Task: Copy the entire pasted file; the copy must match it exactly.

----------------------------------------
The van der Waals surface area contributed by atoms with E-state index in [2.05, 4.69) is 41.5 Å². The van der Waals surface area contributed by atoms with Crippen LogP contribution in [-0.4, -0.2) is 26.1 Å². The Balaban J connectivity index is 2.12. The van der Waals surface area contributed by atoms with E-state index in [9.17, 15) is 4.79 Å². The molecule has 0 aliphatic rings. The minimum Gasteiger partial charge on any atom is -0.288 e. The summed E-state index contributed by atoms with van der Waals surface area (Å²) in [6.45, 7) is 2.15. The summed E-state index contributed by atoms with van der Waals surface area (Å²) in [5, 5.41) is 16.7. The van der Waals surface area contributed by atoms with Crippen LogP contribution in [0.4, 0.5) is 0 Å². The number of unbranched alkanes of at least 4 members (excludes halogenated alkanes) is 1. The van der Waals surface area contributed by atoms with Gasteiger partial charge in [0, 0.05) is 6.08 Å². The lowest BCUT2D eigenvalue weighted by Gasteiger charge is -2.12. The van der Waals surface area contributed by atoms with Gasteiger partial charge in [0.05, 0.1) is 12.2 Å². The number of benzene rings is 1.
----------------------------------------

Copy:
The van der Waals surface area contributed by atoms with E-state index in [2.05, 4.69) is 41.5 Å². The van der Waals surface area contributed by atoms with Crippen LogP contribution in [-0.4, -0.2) is 26.1 Å². The Balaban J connectivity index is 2.12. The van der Waals surface area contributed by atoms with E-state index in [9.17, 15) is 4.79 Å². The molecule has 0 aliphatic rings. The minimum Gasteiger partial charge on any atom is -0.288 e. The summed E-state index contributed by atoms with van der Waals surface area (Å²) in [6.45, 7) is 2.15. The summed E-state index contributed by atoms with van der Waals surface area (Å²) in [5, 5.41) is 16.7. The van der Waals surface area contributed by atoms with Crippen LogP contribution in [0.4, 0.5) is 0 Å². The number of unbranched alkanes of at least 4 members (excludes halogenated alkanes) is 1. The van der Waals surface area contributed by atoms with Gasteiger partial charge in [0, 0.05) is 6.08 Å². The lowest BCUT2D eigenvalue weighted by Gasteiger charge is -2.12. The van der Waals surface area contributed by atoms with Gasteiger partial charge in [0.05, 0.1) is 12.2 Å². The number of benzene rings is 1.